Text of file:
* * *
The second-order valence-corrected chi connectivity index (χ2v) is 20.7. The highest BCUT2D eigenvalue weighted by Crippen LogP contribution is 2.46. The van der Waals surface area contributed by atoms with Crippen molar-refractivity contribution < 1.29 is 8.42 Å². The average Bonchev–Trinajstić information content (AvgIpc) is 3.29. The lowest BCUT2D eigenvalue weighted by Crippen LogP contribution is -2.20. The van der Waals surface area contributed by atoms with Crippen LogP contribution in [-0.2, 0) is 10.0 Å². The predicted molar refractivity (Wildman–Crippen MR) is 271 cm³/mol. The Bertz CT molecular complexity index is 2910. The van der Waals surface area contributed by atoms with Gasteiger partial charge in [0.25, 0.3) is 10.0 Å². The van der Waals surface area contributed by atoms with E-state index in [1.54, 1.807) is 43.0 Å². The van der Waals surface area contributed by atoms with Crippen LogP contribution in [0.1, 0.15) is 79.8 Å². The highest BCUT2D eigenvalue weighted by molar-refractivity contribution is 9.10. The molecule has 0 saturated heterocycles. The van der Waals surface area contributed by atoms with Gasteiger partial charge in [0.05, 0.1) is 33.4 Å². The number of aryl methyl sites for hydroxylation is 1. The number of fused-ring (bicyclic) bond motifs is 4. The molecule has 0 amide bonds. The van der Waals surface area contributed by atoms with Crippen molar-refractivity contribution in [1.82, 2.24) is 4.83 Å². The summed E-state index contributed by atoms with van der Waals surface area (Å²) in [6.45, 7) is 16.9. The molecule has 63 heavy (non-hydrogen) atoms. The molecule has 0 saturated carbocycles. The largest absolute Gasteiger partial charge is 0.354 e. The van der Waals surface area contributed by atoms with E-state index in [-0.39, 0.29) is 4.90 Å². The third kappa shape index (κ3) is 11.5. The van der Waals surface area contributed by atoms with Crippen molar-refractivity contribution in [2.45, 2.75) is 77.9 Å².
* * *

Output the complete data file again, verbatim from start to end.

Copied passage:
The second-order valence-corrected chi connectivity index (χ2v) is 20.7. The highest BCUT2D eigenvalue weighted by Crippen LogP contribution is 2.46. The van der Waals surface area contributed by atoms with Crippen molar-refractivity contribution < 1.29 is 8.42 Å². The average Bonchev–Trinajstić information content (AvgIpc) is 3.29. The lowest BCUT2D eigenvalue weighted by Crippen LogP contribution is -2.20. The van der Waals surface area contributed by atoms with Crippen LogP contribution in [-0.2, 0) is 10.0 Å². The predicted molar refractivity (Wildman–Crippen MR) is 271 cm³/mol. The Bertz CT molecular complexity index is 2910. The van der Waals surface area contributed by atoms with Gasteiger partial charge in [0.25, 0.3) is 10.0 Å². The van der Waals surface area contributed by atoms with E-state index in [1.54, 1.807) is 43.0 Å². The van der Waals surface area contributed by atoms with Crippen LogP contribution in [0.1, 0.15) is 79.8 Å². The highest BCUT2D eigenvalue weighted by molar-refractivity contribution is 9.10. The molecule has 0 saturated heterocycles. The van der Waals surface area contributed by atoms with Gasteiger partial charge in [0.05, 0.1) is 33.4 Å². The number of aryl methyl sites for hydroxylation is 1. The number of fused-ring (bicyclic) bond motifs is 4. The molecule has 0 amide bonds. The van der Waals surface area contributed by atoms with Crippen molar-refractivity contribution in [1.82, 2.24) is 4.83 Å². The summed E-state index contributed by atoms with van der Waals surface area (Å²) in [6.45, 7) is 16.9. The molecule has 63 heavy (non-hydrogen) atoms. The molecule has 0 saturated carbocycles. The largest absolute Gasteiger partial charge is 0.354 e. The van der Waals surface area contributed by atoms with E-state index in [-0.39, 0.29) is 4.90 Å². The third kappa shape index (κ3) is 11.5. The van der Waals surface area contributed by atoms with Crippen molar-refractivity contribution in [2.45, 2.75) is 77.9 Å².